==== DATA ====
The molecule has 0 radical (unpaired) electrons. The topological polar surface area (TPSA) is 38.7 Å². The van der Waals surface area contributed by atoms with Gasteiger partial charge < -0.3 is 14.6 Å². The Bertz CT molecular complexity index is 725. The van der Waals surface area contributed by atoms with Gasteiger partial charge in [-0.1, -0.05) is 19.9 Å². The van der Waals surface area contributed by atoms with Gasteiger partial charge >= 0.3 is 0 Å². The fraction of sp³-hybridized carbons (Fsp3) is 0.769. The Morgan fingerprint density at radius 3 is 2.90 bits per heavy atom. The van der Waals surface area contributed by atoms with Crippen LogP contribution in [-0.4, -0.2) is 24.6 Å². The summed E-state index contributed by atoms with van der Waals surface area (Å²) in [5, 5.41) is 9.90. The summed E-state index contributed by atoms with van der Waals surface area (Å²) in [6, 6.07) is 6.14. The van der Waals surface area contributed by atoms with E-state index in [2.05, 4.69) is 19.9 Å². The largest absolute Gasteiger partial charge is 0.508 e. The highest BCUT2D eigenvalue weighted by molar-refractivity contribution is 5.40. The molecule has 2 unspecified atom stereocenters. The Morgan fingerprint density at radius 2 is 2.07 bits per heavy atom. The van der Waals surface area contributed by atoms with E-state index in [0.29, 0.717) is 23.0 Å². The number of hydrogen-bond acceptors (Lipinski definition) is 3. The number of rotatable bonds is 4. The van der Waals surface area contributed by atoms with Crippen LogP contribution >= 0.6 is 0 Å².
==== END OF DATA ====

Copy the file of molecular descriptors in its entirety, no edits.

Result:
The molecule has 0 radical (unpaired) electrons. The topological polar surface area (TPSA) is 38.7 Å². The van der Waals surface area contributed by atoms with Gasteiger partial charge < -0.3 is 14.6 Å². The Bertz CT molecular complexity index is 725. The van der Waals surface area contributed by atoms with Gasteiger partial charge in [-0.1, -0.05) is 19.9 Å². The van der Waals surface area contributed by atoms with Gasteiger partial charge >= 0.3 is 0 Å². The fraction of sp³-hybridized carbons (Fsp3) is 0.769. The Morgan fingerprint density at radius 3 is 2.90 bits per heavy atom. The van der Waals surface area contributed by atoms with Crippen LogP contribution in [-0.4, -0.2) is 24.6 Å². The summed E-state index contributed by atoms with van der Waals surface area (Å²) in [5, 5.41) is 9.90. The summed E-state index contributed by atoms with van der Waals surface area (Å²) in [6, 6.07) is 6.14. The van der Waals surface area contributed by atoms with E-state index in [2.05, 4.69) is 19.9 Å². The largest absolute Gasteiger partial charge is 0.508 e. The highest BCUT2D eigenvalue weighted by molar-refractivity contribution is 5.40. The molecule has 2 unspecified atom stereocenters. The Morgan fingerprint density at radius 2 is 2.07 bits per heavy atom. The van der Waals surface area contributed by atoms with E-state index in [0.29, 0.717) is 23.0 Å². The number of hydrogen-bond acceptors (Lipinski definition) is 3. The number of rotatable bonds is 4. The van der Waals surface area contributed by atoms with Crippen LogP contribution >= 0.6 is 0 Å².